Coopers facing boycott over marriage equality video [VIDEO]

South Australian brewer Coopers is facing a boycott following the release of a video in which two Liberal MPs debate the issue of marriage equality.

The video, entitled “Keeping it Light”, was released by the Bible Society. It features Liberal MPs Andrew Hastie and Tim Wilson delivering their opposing views on the issue.

Wilson, who is gay, supports marriage quality. Hastie takes the opposing view and says marriage should be exclusively between a man and a woman.

The two politicians, along with a ‘moderator’ Matt Andrews, are filmed holding bottles of Coopers Light and, at the end of the video, agree to keep things “light on a heavy topic”.

As the Huffington Post reports, several pubs and clubs including Melbourne’s Sircuit Nightclub and The Old Bar, as well as Sydney’s Hollywood Hotel and Newtown Hotel have condemned the video.

 

‘Keeping it light’ from Bible Society Australia on Vimeo.

 

According to 9news.com.au, Sircuit destroyed its stock of Coopers products.

“What Coopers products that were available in Sircuit, have been removed,” said General Manager of Sircuit, Chris Driscoll.

“Actually I threw them out. Sircuit and Mollies, like beer companies, have choices. I have made mine. If Coopers wish to discuss, they have my number.”

However, despite the presence of its products in the video, Coopers has denied involvement.

“We want you to know that Coopers did not give permission for our Premium Light beer to feature in, or ‘sponsor’ the Bible Society’s ‘Keeping it Light’ video featuring Andrew Hastie and Tim Wilson,” the company said in a statement.

The Bible Society backed the claim.

“It’s true that they didn’t sponsor the video, no money changed hands, they weren’t consulted, that was entirely the Bible Society’s work,” CEO Greg Clarke told ABC News Breakfast.

DIY beer kit from Coopers

Coopers Brewery has released a new DIY Brewing extract ahead of Christmas, reviving the beer maker’s earliest successful push into lagers.

Golden Crown Lager has been released as part of the Thomas Cooper’s Selection range of extracts and celebrates Gold Crown Lager, the first lager made by Coopers in 1968.

Gold Crown was a delicate, less sweet beer of the Dortmunder style and created a whole new market for Coopers when it was introduced.

Developed by Maxwell Cooper, Gold Crown achieved strong success. Eventually superseded by other Coopers’ lager brands in 1982, the beer remains an important milestone in Coopers’ brewing history.

Coopers Marketing Manager, Brewing Products, Mr Scott Harris, said the new Golden Crown Lager extract makes a classic lager with deep golden hues and a firm malty body.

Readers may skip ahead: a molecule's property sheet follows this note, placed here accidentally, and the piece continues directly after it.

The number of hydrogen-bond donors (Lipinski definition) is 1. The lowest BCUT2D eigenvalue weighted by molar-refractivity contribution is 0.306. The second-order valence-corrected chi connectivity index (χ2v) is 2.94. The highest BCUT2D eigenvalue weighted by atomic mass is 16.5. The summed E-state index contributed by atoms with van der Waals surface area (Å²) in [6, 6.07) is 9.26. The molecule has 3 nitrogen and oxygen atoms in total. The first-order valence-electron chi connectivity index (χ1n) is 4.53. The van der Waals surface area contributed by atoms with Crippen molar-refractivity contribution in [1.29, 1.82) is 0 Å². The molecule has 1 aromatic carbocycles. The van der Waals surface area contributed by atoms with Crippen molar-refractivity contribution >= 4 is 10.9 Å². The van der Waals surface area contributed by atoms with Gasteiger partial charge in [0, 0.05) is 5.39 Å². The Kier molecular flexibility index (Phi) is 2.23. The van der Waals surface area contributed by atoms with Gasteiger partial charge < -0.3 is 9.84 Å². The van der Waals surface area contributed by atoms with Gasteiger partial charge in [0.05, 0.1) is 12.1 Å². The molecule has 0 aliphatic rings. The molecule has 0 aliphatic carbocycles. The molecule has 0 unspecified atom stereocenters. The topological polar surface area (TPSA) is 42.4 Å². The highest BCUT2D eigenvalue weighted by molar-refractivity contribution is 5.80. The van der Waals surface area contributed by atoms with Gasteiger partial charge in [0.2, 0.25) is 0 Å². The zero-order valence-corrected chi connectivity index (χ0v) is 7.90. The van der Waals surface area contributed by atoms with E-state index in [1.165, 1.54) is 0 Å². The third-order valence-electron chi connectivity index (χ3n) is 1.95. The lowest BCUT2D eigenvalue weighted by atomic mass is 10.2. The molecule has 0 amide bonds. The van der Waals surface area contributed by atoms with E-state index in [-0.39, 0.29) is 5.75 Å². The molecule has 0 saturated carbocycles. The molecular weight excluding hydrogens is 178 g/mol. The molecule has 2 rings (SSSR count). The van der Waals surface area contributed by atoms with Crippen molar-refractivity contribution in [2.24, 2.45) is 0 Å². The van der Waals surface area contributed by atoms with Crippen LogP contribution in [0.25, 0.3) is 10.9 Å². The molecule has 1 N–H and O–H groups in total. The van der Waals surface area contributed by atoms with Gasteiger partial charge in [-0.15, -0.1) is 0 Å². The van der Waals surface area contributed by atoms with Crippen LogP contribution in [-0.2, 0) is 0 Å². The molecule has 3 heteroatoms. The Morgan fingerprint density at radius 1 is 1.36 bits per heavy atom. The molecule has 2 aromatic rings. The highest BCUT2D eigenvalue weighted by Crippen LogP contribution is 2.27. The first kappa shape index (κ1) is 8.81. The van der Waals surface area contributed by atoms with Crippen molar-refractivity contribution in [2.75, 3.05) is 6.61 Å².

“It’s refreshingly bitter with a lingering fruity aroma, crowned by a tight compact head,” he said.

“It’s recommended to be brewed with Coopers Light Dry Malt and Coopers carbonation drops.”

Coopers has a total of 20 DIY Brewing Extracts as well as a range of brewing accessories to assist DIY beer makers.

Coopers wins beer rights for Australian Open

Coopers Brewery has partnered with Tennis Australia and won the exclusive beer pourage rights for the Australian Open for the next five years.

The agreement means that only Coopers beer will be poured at Melbourne Park throughout the two weeks of the Australian Open, as well as lead-in tournaments in Brisbane, Sydney, Adelaide and Hobart from 2017 and Perth from 2018.

It also includes pourage rights for all other sporting and entertainment events at Melbourne Park.

The value of the contract has not been disclosed, but Coopers National Sales and Marketing Director, Mr Cam Pearce, said it was one of the largest national sporting agreements Coopers had signed.

“It’s great to be partnering with Tennis Australia. We are very excited about our involvement in the Australian Open,” he said.

“The Australian Open is one of only four grand slam events in the world and a highlight of the Australian sporting calendar.

Pearce said Coopers would be supplying Coopers Original Pale Ale, Coopers Premium Lager and Coopers Premium Light throughout the event.

He added that in the lead up to the event, Coopers would be undertaking an exciting package refresh for both Coopers Premium Lager and Coopers Premium Light to provide a fresh, vibrant look to coincide with and support the Australian Open.

“We have been working hard with Tennis Australia in preparing for the Australian Open 2017 and we are looking forward to giving tennis fans a special Coopers’ experience,” he said.

Coopers Appoints New Beer Ambassadors

Coopers Brewery have introduced a team of beer ambassadors to spread knowledge about Coopers’ beer and brewing practices with customers, consumers and connoisseurs around Australia.

In discussing the uniqueness of the ale and stout, the ambassadors will answer questions and inspire people to experiment with the beers for maximum enjoyment.

According to Coopers National Sales and Marketing Director Cam Pearce, the family-owned company has a great 150 years’ worth of experience to share with consumers.

“Our ambassadors can suggest which of our beers best with certain foods, discuss the characteristics of different beer styles and recommend different beers for special occasions,” Pearce said.

Ambassadors appointed by Coopers and Premium Beverages include former member of the sponsorship and events team Adrian Clark and former beer sommelier Miro Bellini.

“About 90 per cent of my work is explaining how our beers, such as Coopers Original Pale Ale, Sparkling Ale, Vintage Ale, Mild Ale and Stout, differ from almost every other beer on the market and why they are cloudy,” Clarke said.

Mr Clark said interstate markets were still discovering Coopers beers as their products and story were being shared with consumers and the trade.

Due to an increasing number of imported beers entering Australia as the craft beer sector emerges, beer drinkers have become more discerning and knowledgeable about their choice of liquor than ever before.

Ultimately, Clarke said, the role of the beer ambassadors is to share their passion and excitement about beer as well as to provide information to further engage people seeking to be involved in the category.